But by the time sound came to Indian cinema, the film studios had made their money from screening – and were ready to invest in the medium. A cinema-going culture began to rise, and the silver screen developed an allure like no other. There really was no replacement for a feature film; as consumer technology had yet to emerge that could let audience goers watch movies in their homes.

Technologies like the Bioscope – where you had to peep into an elaborate contraption to view moving picture – continued to survive. Those who wielded them were called ‘bioscope wallahs’ – and they usually exhibit old images of Bombay. Bombay also had a curious innovator in its slum – a man named Raja Filmwala. Without access to the latest films or technology, he turned his slum into a screening hall.

There, using discarded reels and tapes from the film studios, he’d mesh together action sequences, songs and dramatic moments – charge the lowest rates in Bombay (ten paise per ten minutes) to exhibit them. He even circumvented regulations by breaking up a three-hour film into multiple small screenings – making for a total of 14 hours of screening per day. Raja retains a ‘repeat audience’ and earns more than he would have with a single screening – whilst being legally ambiguous.

The 1970s and the rise of cassette technology saw piracy shift to the music world. Nagli tapes, featuring bootleg recordings of concerts or copies of previously-released commercial tracks, took up 95 percent of all cassette sales in 1985.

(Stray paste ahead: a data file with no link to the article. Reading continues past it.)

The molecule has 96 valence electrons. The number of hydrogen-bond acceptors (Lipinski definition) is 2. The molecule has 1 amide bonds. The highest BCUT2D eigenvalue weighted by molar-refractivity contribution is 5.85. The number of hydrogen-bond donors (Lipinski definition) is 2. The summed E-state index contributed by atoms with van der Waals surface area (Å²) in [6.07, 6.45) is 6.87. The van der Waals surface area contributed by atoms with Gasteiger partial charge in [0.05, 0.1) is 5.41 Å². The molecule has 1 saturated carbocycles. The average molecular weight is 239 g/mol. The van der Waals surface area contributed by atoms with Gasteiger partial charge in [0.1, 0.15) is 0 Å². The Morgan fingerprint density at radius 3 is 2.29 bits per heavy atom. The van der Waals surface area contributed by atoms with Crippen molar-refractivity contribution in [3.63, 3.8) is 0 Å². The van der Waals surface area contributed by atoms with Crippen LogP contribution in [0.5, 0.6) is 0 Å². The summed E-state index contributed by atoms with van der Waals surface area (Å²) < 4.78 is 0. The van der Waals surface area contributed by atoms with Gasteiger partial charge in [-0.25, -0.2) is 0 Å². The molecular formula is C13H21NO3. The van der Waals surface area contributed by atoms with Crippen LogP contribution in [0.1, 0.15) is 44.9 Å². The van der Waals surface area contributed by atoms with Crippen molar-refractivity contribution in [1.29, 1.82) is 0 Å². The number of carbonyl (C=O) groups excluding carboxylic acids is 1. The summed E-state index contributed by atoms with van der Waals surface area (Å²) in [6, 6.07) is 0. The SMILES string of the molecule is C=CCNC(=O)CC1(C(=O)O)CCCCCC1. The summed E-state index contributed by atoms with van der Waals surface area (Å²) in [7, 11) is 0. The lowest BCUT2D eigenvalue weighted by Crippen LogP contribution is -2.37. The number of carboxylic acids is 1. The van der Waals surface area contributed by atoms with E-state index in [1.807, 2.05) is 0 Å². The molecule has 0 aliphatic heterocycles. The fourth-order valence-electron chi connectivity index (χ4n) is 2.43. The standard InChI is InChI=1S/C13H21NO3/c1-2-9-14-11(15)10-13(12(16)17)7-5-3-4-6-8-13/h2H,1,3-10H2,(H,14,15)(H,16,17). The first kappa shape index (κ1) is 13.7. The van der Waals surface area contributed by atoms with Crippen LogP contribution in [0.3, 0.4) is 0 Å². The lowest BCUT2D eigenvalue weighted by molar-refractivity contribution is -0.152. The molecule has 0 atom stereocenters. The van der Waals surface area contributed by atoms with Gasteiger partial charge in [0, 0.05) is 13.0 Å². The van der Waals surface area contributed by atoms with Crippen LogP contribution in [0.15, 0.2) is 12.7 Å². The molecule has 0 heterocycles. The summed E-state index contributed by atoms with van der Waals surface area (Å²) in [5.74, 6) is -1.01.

When cable TV was deregulated, piracy branched out into copies of films on VHS tapes. But the new private cable TV channels also played a role, blatantly screening pirated films on TV – while the industry was at a loss for how to legally challenge this (until 2003, at least).

By the time broadband internet arrived and became commonplace, piracy had become too easy. The older methods of circumventing copyright – duplicating the reels, snipping together old tapes, recording over VHS tapes and even setting up private channels – grew obsolete.

As of 2016, piracy had cost the Indian film industry more in lost revenue than it was making itself – despite being the world’s largest producer of films. Piracy has, in regions like Africa and China, helped spread Bollywood to a larger audience. But it drastically affects the revenues and ability of creators. A 2009 study by the Motion Pictures Association found that India had the highest percentages of pirates to broadband users in the world.

By 2017, Game of Thrones held the record as the most illegally downloaded show in the world – a record it had held for five years. With the latest season, its publisher HBO had invested deeply in offering legal streaming alternatives – such as Hotstar, Star India Pvt. Ltd. or HBO’s website. But this too backfired when employees from an Indian partner of Star TV, leaked an episode several days in advance of its release date.

Currently, the government acts on copyright requests by ordering ISPs to shut down the websites. But it is still not illegal to view or download pirated material; unlike in the United States. Historically, regulations have not evolved fast enough to catch up with technology, when it comes to piracy in India. The future will demand a mix of legal and administrative capability if piracy is to cease in India.